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In cases of misconduct, other than gross misconduct, the disciplinary sanction imposed often depends on what, if any, prior warnings have been given. If an employee is subject to a live final written warning and the employee commits another act of misconduct, then the employer will usually rely on that final written warning and take the decision to dismiss.
It is also normally the case that earlier decisions by an employer should be regarded by the Employment Tribunal as established background and should not be re-opened, but that will not always be the case.
In Bandara v British Broadcasting Corporation, Mr. Bandara had worked at the BBC for 18 years with an unblemished record. In August 2013 he was subjected to disciplinary proceedings in respect of two incidents that had taken place earlier that year. In the first incident in 2013, he shouted at a senior manager, he apologised, and no further action was taken at the time. The second incident involved his decision to prioritise a report on one matter over another. Notwithstanding no action had been taken at the time for the first incident, the decision maker concluded that both matters potentially constituted gross misconduct and that a final written warning would be imposed
Shortly afterwards, following allegations of bullying, intimidation and failure to follow management instructions, further disciplinary action was taken and, in reliance on the final written warning, Mr Bandara was dismissed.
The Employment Appeal Tribunal found that the final written warning was ‘manifestly inappropriate’ and, as such, the BBC was not entitled to rely on the final written warning when deciding to dismiss Mr Bandara. The case was sent back to the Employment Tribunal for consideration as to whether he would still have been dismissed but for the final written warning.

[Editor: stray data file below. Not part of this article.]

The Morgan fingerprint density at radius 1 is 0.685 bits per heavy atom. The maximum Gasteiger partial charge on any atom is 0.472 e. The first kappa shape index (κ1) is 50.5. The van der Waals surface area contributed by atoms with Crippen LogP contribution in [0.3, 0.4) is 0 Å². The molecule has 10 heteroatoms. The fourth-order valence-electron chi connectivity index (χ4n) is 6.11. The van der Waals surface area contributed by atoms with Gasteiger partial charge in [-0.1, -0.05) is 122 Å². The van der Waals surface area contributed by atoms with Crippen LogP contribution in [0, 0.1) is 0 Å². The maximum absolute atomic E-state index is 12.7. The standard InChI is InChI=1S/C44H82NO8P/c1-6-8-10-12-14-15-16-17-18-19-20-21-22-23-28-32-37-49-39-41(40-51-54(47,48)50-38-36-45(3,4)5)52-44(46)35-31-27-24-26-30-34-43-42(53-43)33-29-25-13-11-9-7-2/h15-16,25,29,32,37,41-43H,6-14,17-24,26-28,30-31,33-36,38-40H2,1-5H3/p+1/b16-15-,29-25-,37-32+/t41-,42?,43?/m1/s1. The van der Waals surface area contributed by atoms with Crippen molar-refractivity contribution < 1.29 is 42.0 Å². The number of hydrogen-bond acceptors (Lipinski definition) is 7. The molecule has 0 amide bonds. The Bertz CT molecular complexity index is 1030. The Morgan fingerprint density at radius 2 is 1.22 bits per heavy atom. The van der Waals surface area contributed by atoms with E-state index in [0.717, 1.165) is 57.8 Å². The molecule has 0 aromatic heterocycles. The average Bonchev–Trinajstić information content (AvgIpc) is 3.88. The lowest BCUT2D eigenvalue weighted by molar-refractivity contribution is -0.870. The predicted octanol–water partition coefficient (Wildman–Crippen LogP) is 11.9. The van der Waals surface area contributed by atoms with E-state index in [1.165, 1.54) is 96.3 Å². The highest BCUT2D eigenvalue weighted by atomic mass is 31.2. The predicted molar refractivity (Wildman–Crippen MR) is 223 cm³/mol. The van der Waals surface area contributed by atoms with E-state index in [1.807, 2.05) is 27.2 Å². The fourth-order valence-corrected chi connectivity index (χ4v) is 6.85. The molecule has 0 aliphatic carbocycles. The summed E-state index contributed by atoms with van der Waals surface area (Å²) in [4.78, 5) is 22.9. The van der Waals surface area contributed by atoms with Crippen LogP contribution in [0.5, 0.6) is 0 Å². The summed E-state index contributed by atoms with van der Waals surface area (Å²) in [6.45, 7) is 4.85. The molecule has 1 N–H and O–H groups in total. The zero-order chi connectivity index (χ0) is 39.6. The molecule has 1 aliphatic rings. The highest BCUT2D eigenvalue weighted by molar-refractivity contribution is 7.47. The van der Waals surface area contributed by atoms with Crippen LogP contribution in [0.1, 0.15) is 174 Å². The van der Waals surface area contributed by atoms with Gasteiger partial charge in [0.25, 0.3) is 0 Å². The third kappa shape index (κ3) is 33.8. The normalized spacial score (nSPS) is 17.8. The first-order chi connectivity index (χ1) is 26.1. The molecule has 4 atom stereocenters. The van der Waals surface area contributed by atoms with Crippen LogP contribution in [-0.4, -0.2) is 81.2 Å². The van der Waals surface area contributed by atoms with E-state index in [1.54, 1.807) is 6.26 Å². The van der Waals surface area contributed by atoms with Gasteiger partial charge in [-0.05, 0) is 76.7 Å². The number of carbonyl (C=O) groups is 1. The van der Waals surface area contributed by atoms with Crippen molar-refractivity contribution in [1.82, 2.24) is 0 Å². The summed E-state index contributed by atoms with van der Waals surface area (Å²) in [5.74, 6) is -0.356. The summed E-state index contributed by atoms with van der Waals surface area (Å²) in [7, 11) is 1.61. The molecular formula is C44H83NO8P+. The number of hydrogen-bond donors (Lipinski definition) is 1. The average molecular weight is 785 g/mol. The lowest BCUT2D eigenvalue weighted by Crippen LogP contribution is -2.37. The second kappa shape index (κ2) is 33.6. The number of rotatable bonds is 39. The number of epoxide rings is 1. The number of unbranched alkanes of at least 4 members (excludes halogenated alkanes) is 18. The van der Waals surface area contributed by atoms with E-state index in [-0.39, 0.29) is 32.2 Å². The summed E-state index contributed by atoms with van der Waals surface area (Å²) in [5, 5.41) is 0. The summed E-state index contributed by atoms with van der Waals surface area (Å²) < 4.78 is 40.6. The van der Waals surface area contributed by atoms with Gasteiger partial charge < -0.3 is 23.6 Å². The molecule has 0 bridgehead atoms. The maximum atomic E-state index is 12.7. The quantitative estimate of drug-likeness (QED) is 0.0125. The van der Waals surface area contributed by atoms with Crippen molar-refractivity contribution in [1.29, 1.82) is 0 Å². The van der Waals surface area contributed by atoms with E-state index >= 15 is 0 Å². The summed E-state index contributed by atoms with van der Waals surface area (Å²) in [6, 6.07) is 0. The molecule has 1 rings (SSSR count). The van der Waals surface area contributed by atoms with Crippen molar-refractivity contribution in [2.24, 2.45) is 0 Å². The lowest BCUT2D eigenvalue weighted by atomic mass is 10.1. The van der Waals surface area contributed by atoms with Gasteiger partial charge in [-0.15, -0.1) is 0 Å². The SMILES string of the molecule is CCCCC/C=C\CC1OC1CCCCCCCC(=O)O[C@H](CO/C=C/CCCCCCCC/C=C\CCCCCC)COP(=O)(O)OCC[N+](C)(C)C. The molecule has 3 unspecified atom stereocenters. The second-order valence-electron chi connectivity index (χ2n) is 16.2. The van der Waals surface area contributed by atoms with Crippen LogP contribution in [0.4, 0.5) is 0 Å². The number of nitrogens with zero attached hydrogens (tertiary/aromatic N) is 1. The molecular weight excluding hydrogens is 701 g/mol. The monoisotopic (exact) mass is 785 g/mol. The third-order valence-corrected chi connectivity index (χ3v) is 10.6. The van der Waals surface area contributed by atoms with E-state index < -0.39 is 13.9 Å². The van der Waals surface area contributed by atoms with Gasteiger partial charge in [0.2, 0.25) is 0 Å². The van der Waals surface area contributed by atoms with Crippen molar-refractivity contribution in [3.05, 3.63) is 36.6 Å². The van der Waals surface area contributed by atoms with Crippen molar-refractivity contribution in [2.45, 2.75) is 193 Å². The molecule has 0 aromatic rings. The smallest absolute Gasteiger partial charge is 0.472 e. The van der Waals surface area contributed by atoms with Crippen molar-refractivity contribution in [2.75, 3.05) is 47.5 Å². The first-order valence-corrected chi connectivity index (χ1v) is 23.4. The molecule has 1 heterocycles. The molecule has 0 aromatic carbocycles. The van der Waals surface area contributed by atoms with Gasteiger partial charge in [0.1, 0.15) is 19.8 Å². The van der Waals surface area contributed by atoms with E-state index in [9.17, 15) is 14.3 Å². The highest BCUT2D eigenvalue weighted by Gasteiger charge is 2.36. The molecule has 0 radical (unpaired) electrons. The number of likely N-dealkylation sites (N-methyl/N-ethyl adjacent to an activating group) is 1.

This should be a note of caution for employers who are seeking to dismiss an employee on the basis that further misconduct has taken place after a final written warning has been issued. If significant weight has been attached to the final written warning and its content was so ‘manifestly inappropriate’, the subsequent dismissal is likely to be unfair. This is not to say that the warning could not instead be used as background or merely as an indication of employee standards. It is the extent to which the final written warning has been relied upon that needs to be determined.
If the allegations potentially constitute gross misconduct, it would be better to summarily dismiss on the grounds of gross misconduct and then argue that, even if not gross misconduct, the employee would have been dismissed anyway because of the final written warning.